By BRENDA BOUW
Special to The Globe and Mail
Monday, November 19, 2018
Ontario says it won't apply a controversial federal small-business tax change at the provincial level, reducing the effectiveness of the federal policy on passive investments inside corporations.
In a move that small-business advocates hope other provinces could replicate, the provincial Progressive Conservative government said last week it would not mirror a federal Liberal tax change that would limit access to the small business deduction for corporations that earn more than $50,000 in passive investment income. Such income is money made from investing in stocks, bonds or other sources not related to the business.
"The change is still negative over all, but the potential penalty is cut by more than half," said Dan Kelly, president and chief executive of the Canadian Federation of Business (CFIB), noting the small business deduction, which applies to active business income less than $500,000 annually, leads to greater savings at the provincial level.
When Ottawa's rules take effect on Jan. 1, businesses that earn more than $50,000 in passive investment income annually will have their small business deduction reduced and lose access once they earn more than $150,000 a year.
For an affected small-business owner, the change means paying 15 per cent in federal taxes on new active business income, instead of 9 per cent for income earned over the deduction threshold. In Ontario, the corporate rate is 11.5 per cent, while the small-business rate will be 3.5 per cent, starting in 2019.
The Ontario government's decision to not go ahead with the change means a small-business owner with active business income of more than the deduction threshold will pay the higher federal rate but still have access to the provincial small business rate regardless of how much passive investment income is earned in their corporation. That means Ontario business owners with passive investments inside their corporation could save as much as $40,000 in provincial tax.
Ontario's reversal gives business owners renewed incentive to save money in their corporations at a lower tax rate as compared with personal income. Ottawa's goal with the tax changes was to prevent business owners from incorporating just to avoid paying higher taxes. When asked about Ontario's decision, federal Finance Minister Bill Morneau told reporters last week he believes his government "came to the right policy conclusion," on passive investment income.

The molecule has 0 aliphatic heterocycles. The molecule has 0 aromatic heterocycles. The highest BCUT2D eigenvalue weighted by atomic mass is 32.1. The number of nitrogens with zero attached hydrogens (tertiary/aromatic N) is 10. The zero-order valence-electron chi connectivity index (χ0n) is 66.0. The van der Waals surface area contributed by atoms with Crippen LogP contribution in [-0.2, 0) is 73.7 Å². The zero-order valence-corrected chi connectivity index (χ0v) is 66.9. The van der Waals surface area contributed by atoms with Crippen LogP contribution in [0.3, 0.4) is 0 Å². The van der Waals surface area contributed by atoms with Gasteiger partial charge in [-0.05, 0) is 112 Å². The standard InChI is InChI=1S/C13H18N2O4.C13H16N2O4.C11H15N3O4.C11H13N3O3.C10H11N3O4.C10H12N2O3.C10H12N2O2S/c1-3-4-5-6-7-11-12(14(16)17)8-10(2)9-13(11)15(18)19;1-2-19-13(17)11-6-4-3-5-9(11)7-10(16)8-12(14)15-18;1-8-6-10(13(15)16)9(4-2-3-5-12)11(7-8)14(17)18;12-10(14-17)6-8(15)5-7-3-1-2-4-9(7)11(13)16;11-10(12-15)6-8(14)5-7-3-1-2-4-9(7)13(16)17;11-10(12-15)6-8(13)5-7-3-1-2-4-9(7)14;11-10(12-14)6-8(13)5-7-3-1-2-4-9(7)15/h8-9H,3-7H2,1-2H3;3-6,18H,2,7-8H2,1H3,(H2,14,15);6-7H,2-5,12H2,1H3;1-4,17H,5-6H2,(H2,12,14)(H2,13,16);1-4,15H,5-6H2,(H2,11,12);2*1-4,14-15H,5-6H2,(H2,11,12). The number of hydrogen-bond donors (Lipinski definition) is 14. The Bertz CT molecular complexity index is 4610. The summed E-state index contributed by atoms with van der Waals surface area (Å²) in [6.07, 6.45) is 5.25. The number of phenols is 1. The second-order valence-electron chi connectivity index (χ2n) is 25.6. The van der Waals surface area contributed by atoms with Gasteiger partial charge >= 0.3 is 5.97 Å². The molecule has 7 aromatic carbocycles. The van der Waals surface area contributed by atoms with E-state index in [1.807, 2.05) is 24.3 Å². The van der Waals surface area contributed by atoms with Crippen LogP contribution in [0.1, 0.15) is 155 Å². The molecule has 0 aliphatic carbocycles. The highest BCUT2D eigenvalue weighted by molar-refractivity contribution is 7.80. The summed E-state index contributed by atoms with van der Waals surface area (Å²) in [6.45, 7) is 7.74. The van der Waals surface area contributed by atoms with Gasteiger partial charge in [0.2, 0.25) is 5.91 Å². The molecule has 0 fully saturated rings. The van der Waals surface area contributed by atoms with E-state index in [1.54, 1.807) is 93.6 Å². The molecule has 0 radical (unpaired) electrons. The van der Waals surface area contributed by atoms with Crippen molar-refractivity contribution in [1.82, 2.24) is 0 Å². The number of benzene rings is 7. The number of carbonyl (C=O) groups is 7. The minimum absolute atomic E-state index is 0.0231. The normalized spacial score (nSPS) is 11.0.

After intense anger from the business community, Ottawa watered down a previous plan to heavily tax passive investment income directly. Still, the new rules will affect more established, successful business owners who have been in business longer and accumulated more passive investments over the years.
According to an Ontario background paper, 7,900 small businesses would have faced higher provincial taxes owing to the new rule. Business owners argue that passive investment income allows them to set aside money for economic downturns and also acts as a retirement vehicle in lieu of a pension plan.
"Small firms need options like this for the good of the business and the good of the business owner," Mr. Kelly said.
Tax professionals see Ontario's move as a small, but significant win for small business owners in the province.
"It's not a big tax change, but it's extra money," said Adrienne Lo, a chartered professional accountant and director of tax and estate planning at Toronto-based Chronicle Wealth Ltd. "If you were in that top threshold, you do have that extra $40,000 to play with."
Ms. Lo said she expects business owners will use the extra money to help save for retirement or to expand their businesses.
John Hedden, owner of Bryan and Hedden Financial, based in Burlington, Ont., said the change will lower his tax bill and has him once again thinking about expanding his financial services company.
"For my business, this announcement and its positive signal may ... provide me the confidence to expand and add an additional employee in the coming year," said Mr. Hedden, who has seven staff.
"This plan was put on hold, however, now it can be in my business planning again."
The Ontario government said the previous government's plan to match the federal passive investment income rules would have increased taxes on small businesses by about $160-million a year by 2020-21.
Other provinces have also expressed concern about Ottawa's passive investment income rules and are considering opting out, including New Brunswick's incoming Progressive Conservative government, which listed it as a campaign promise. The CFIB has been lobbying Manitoba and Saskatchewan officials to do the same.
Saskatchewan Finance Minister Donna Harpauer wrote in an e-mail statement that her province "is reviewing this matter. We have raised the issue with the federal minister. No decision has been made."
The CFIB's Mr. Kelly is hoping that if other provinces follow Ontario's lead, Ottawa may reverse its decision, but acknowledges that could be wishful thinking.
Still, he argues it weakens the federal government's decision and could become a campaign issue in next fall's federal election. "I don't think the federal policy objective will be met if it's just a federal tax change," Mr. Kelly said.